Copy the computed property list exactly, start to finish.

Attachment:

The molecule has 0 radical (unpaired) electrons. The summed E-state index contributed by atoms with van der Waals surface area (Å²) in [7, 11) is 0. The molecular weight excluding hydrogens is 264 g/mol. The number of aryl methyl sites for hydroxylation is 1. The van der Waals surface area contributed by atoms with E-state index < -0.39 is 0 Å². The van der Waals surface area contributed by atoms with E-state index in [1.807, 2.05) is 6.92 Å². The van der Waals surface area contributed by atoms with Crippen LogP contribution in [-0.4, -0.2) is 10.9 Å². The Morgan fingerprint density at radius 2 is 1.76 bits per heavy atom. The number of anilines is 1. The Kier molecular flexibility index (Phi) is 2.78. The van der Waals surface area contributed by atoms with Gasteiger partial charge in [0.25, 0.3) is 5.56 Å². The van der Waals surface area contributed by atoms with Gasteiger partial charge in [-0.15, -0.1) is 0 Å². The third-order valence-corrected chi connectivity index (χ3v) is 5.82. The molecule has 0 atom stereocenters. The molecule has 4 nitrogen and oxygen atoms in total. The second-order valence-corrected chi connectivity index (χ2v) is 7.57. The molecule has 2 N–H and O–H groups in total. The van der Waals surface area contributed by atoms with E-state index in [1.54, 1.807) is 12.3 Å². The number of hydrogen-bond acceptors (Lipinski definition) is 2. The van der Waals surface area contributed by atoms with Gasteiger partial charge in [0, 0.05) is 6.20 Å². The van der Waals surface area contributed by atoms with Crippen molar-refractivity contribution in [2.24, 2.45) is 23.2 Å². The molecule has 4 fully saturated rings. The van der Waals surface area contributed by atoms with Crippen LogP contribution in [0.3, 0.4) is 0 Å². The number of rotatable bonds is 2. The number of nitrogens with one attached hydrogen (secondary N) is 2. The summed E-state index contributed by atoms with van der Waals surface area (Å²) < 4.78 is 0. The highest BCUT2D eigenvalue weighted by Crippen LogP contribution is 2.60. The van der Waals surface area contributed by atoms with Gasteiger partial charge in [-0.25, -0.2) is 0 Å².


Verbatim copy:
The molecule has 0 radical (unpaired) electrons. The summed E-state index contributed by atoms with van der Waals surface area (Å²) in [7, 11) is 0. The molecular weight excluding hydrogens is 264 g/mol. The number of aryl methyl sites for hydroxylation is 1. The van der Waals surface area contributed by atoms with E-state index < -0.39 is 0 Å². The van der Waals surface area contributed by atoms with E-state index in [1.807, 2.05) is 6.92 Å². The van der Waals surface area contributed by atoms with Crippen LogP contribution in [-0.4, -0.2) is 10.9 Å². The Morgan fingerprint density at radius 2 is 1.76 bits per heavy atom. The number of anilines is 1. The Kier molecular flexibility index (Phi) is 2.78. The van der Waals surface area contributed by atoms with Gasteiger partial charge in [0.25, 0.3) is 5.56 Å². The van der Waals surface area contributed by atoms with Gasteiger partial charge in [-0.15, -0.1) is 0 Å². The third-order valence-corrected chi connectivity index (χ3v) is 5.82. The molecule has 0 atom stereocenters. The molecule has 4 nitrogen and oxygen atoms in total. The second-order valence-corrected chi connectivity index (χ2v) is 7.57. The molecule has 2 N–H and O–H groups in total. The van der Waals surface area contributed by atoms with E-state index in [1.54, 1.807) is 12.3 Å². The number of hydrogen-bond acceptors (Lipinski definition) is 2. The van der Waals surface area contributed by atoms with Gasteiger partial charge in [0, 0.05) is 6.20 Å². The van der Waals surface area contributed by atoms with Crippen molar-refractivity contribution in [2.24, 2.45) is 23.2 Å². The molecule has 4 fully saturated rings. The van der Waals surface area contributed by atoms with Crippen LogP contribution in [0.3, 0.4) is 0 Å². The number of rotatable bonds is 2. The number of nitrogens with one attached hydrogen (secondary N) is 2. The summed E-state index contributed by atoms with van der Waals surface area (Å²) < 4.78 is 0. The highest BCUT2D eigenvalue weighted by Crippen LogP contribution is 2.60. The van der Waals surface area contributed by atoms with Gasteiger partial charge in [-0.25, -0.2) is 0 Å².